Amidst ‘mixed results‘ considerable provider input to CMMI via open door forums and NPRM comments the ensuing years witnessed many tweaks to the rules associated with both the MSSP and Pioneer programs. In January of 2015 then Secretary of Health and Human Services Sylvia Burwell set goals for migration of payments from volume to valued based arrangements, see: ‘HHS Sets Specific Targets and Timelines for Alternative Payment Models and Value-Based Payment‘:

By the end of 2016, HHS plans to make 30 percent of FFS payments through APMs, such as accountable care organizations (ACOs) and bundled payments, and tie 85 percent of all FFS payments to quality or value. By the end of 2018, HHS intends to pay 50 percent of FFS payments through APMs, and tie 90 percent of FFS payments to quality or value. 

This represents the first time in my 30+ years in healthcare delivery and financing innovation space that the Federal government has explicitly benchmarked industry migration away from its prevailing fee for services DNA.

While many pronounced ACOs as ‘DOA’ (dead on arrival) for many reasons, truth be told they’ve found their way into the managed competition ecosystem and are not going away anytime soon. In fact as is the case with most innovation, the ACO formula has been tweaked both in terms of its Government DNA (MSSP, Pioneer models, etc), and it’s private pay or commercial derivatives.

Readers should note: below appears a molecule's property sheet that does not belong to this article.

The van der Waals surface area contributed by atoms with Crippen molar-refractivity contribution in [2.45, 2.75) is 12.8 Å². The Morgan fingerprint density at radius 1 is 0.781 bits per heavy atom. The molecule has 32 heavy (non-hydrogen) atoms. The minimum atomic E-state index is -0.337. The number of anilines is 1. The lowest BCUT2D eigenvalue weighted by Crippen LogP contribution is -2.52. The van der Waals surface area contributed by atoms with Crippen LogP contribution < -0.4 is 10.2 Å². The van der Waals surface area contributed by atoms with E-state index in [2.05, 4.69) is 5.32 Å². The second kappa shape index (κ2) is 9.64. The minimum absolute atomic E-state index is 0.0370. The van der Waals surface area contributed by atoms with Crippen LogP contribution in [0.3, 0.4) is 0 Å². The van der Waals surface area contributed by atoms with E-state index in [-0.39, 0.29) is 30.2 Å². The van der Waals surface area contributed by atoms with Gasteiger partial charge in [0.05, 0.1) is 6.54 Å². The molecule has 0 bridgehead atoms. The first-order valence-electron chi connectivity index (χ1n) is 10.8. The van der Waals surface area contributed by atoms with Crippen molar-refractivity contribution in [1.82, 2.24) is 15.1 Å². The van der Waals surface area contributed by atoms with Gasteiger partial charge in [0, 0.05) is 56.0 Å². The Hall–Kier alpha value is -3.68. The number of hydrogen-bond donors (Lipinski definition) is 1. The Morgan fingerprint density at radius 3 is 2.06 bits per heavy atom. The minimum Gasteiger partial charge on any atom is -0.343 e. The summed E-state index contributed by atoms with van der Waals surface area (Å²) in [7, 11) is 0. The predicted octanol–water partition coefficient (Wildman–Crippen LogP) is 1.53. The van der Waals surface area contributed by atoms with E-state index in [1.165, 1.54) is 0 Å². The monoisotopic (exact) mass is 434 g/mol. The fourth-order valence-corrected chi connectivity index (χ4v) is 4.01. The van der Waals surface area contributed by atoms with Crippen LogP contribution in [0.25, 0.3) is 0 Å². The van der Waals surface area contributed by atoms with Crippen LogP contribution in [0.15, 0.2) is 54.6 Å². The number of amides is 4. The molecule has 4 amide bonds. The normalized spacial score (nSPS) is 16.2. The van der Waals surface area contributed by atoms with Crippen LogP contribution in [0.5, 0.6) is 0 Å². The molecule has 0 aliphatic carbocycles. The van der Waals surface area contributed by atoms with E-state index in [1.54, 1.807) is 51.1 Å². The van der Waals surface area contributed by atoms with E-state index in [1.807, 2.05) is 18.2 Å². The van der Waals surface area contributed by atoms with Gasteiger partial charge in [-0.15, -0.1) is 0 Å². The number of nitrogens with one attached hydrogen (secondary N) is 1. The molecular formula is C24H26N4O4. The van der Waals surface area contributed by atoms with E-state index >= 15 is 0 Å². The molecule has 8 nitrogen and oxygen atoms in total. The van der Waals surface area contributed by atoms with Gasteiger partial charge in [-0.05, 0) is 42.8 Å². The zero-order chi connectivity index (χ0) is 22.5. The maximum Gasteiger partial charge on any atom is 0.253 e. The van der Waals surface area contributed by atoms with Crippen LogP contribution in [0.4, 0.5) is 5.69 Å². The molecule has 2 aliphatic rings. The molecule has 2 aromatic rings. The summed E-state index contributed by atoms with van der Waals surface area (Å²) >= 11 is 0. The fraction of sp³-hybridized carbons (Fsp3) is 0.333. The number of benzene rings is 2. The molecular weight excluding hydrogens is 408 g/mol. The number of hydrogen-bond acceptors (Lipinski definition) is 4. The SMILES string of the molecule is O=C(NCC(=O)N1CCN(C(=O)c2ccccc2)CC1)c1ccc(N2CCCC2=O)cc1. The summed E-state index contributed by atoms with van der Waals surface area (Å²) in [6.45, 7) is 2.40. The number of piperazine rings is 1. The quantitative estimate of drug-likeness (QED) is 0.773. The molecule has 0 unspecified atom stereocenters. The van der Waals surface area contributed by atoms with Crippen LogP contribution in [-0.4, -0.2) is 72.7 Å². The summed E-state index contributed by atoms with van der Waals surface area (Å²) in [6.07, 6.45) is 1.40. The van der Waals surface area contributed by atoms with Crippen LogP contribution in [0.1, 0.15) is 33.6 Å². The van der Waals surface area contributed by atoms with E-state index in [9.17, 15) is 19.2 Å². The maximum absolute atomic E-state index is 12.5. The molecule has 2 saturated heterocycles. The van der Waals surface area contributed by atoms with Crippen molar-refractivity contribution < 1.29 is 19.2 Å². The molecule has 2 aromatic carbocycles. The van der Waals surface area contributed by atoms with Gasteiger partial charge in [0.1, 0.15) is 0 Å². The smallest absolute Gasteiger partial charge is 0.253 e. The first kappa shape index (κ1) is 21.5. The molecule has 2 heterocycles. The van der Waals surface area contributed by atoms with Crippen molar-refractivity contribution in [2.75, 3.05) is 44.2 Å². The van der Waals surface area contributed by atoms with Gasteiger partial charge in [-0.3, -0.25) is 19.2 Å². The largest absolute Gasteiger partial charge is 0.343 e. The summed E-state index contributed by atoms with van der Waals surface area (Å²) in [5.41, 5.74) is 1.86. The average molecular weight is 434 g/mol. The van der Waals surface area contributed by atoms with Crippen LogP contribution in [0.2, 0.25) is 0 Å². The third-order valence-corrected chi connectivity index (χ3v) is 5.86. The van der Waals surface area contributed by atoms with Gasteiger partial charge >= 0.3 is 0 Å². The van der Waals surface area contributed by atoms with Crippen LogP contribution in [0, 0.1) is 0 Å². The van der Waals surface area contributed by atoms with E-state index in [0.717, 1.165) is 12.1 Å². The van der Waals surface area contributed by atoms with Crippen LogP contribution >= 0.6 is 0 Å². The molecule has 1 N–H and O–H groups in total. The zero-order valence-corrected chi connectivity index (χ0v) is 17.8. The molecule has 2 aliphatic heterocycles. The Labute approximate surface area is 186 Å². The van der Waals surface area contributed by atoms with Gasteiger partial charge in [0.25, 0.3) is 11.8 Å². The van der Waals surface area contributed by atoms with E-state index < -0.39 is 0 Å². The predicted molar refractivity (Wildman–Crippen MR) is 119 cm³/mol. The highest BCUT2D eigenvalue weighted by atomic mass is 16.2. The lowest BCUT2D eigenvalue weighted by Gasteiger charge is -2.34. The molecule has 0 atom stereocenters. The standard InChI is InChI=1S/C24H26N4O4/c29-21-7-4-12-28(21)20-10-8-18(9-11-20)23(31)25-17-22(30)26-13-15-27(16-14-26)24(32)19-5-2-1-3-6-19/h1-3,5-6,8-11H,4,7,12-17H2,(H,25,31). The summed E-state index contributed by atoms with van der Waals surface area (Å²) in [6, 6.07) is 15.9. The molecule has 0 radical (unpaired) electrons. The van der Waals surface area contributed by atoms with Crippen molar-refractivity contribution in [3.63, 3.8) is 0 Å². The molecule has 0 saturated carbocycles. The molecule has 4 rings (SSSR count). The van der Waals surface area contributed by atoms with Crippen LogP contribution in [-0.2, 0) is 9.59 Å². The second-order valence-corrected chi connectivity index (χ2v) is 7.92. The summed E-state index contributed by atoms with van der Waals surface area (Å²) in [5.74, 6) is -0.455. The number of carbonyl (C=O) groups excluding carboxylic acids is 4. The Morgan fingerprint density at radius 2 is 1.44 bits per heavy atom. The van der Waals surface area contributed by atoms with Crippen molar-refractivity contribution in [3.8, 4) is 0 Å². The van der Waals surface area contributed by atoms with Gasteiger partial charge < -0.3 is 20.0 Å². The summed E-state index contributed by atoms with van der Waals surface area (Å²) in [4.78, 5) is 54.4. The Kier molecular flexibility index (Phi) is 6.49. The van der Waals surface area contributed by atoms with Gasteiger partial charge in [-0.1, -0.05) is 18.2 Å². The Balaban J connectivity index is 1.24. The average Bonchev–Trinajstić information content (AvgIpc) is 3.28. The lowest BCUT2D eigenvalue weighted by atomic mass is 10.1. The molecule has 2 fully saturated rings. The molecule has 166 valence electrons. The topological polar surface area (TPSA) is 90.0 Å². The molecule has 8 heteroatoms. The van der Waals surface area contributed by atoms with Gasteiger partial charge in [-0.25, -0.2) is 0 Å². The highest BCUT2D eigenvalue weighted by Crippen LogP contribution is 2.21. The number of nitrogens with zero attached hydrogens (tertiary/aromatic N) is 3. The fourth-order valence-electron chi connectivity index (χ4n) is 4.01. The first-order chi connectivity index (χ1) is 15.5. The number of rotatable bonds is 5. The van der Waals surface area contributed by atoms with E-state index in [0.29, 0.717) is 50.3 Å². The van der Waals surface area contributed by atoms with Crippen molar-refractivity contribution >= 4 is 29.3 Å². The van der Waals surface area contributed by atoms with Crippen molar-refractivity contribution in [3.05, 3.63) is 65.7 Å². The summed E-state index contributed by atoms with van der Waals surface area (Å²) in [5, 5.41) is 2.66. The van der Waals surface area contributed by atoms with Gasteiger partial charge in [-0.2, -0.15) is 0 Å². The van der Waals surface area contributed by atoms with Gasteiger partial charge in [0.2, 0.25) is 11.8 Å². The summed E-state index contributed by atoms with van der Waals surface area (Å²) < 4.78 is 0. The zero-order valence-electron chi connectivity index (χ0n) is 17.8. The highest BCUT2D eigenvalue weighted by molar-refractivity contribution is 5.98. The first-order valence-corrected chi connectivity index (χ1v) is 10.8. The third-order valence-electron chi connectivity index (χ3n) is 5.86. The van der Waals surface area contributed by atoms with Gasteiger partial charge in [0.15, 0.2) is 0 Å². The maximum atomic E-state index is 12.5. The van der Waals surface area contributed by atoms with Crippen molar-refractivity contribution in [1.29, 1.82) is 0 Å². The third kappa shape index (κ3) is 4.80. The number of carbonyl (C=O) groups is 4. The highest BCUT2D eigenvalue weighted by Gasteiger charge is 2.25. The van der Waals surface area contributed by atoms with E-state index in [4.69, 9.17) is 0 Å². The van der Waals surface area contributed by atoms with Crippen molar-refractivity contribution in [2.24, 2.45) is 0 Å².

Meet the ‘Next Generation ACO Model’

The de facto amalgam of much of the lessons learned and serial tweaks imposed since the first class of ACOs launched in 2012 can be found in the Next Generation ACO Model, see: ‘The Next Generation ACO: Accelerating the Transformation from Volume to Value‘.

Per CMS, the model is defined as:

The Next Generation ACO Model is an initiative for ACOs that are experienced in coordinating care for populations of patients. It will allow these provider groups to assume higher levels of financial risk and reward than are available under the current Pioneer Model and Shared Savings Program (MSSP). The goal of the Model is to test whether strong financial incentives for ACOs, coupled with tools to support better patient engagement and care management, can improve health outcomes and lower expenditures for Original Medicare fee-for-service (FFS) beneficiaries.

Included in the Next Generation ACO Model are strong patient protections to ensure that patients have access to and receive high-quality care. Like other Medicare ACO initiatives, this Model will be evaluated on its ability to deliver better care for individuals, better health for populations, and lower growth in expenditures. This is in accordance with the Department of Health and Human Services’ “Better, Smarter, Healthier” approach to improving our nation’s health care and setting clear, measurable goals and a timeline to move the Medicare program — and the health care system at large — toward paying providers based on the quality rather than the quantity of care they provide to patients. In addition, CMS will publicly report the performance of the Next Generation Pioneer ACOs on quality metrics, including patient experience ratings, on its website.